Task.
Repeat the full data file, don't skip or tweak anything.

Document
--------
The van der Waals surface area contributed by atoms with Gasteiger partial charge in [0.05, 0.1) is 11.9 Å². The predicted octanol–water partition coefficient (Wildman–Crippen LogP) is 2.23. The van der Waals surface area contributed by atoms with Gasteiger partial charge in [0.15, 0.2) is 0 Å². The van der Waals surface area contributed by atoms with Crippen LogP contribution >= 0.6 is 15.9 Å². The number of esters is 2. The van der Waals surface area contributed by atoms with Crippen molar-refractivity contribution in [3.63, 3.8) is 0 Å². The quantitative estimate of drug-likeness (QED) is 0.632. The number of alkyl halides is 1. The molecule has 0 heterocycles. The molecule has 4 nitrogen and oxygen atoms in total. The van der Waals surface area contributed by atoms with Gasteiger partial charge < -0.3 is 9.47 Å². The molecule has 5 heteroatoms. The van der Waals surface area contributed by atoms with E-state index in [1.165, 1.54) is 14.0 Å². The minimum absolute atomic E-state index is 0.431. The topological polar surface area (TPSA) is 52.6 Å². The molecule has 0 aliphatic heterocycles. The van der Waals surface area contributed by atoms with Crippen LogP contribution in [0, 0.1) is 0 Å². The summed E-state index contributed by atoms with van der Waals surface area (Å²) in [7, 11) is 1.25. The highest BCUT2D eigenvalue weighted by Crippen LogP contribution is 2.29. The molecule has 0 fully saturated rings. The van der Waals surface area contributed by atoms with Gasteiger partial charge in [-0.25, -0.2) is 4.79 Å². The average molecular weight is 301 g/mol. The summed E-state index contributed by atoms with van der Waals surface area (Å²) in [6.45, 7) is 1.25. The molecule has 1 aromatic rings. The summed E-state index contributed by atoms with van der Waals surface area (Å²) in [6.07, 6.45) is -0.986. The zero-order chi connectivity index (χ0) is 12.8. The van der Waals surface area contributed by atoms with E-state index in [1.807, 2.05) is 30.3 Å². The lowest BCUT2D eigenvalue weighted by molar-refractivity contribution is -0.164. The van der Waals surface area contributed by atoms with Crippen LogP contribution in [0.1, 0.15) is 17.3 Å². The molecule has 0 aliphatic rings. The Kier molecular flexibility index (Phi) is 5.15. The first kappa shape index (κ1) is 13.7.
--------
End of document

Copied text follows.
The van der Waals surface area contributed by atoms with Gasteiger partial charge in [0.05, 0.1) is 11.9 Å². The predicted octanol–water partition coefficient (Wildman–Crippen LogP) is 2.23. The van der Waals surface area contributed by atoms with Gasteiger partial charge in [0.15, 0.2) is 0 Å². The van der Waals surface area contributed by atoms with Crippen LogP contribution >= 0.6 is 15.9 Å². The number of esters is 2. The van der Waals surface area contributed by atoms with Crippen molar-refractivity contribution in [3.63, 3.8) is 0 Å². The quantitative estimate of drug-likeness (QED) is 0.632. The number of alkyl halides is 1. The molecule has 0 heterocycles. The molecule has 4 nitrogen and oxygen atoms in total. The van der Waals surface area contributed by atoms with Gasteiger partial charge < -0.3 is 9.47 Å². The molecule has 5 heteroatoms. The van der Waals surface area contributed by atoms with E-state index in [1.165, 1.54) is 14.0 Å². The minimum absolute atomic E-state index is 0.431. The topological polar surface area (TPSA) is 52.6 Å². The molecule has 0 aliphatic heterocycles. The van der Waals surface area contributed by atoms with Crippen LogP contribution in [0, 0.1) is 0 Å². The summed E-state index contributed by atoms with van der Waals surface area (Å²) in [7, 11) is 1.25. The highest BCUT2D eigenvalue weighted by Crippen LogP contribution is 2.29. The molecule has 0 fully saturated rings. The van der Waals surface area contributed by atoms with Gasteiger partial charge in [-0.25, -0.2) is 4.79 Å². The average molecular weight is 301 g/mol. The summed E-state index contributed by atoms with van der Waals surface area (Å²) in [6.45, 7) is 1.25. The molecule has 1 aromatic rings. The summed E-state index contributed by atoms with van der Waals surface area (Å²) in [6.07, 6.45) is -0.986. The zero-order chi connectivity index (χ0) is 12.8. The van der Waals surface area contributed by atoms with E-state index in [1.807, 2.05) is 30.3 Å². The lowest BCUT2D eigenvalue weighted by molar-refractivity contribution is -0.164. The van der Waals surface area contributed by atoms with Crippen LogP contribution in [0.1, 0.15) is 17.3 Å². The molecule has 0 aliphatic rings. The Kier molecular flexibility index (Phi) is 5.15. The first kappa shape index (κ1) is 13.7.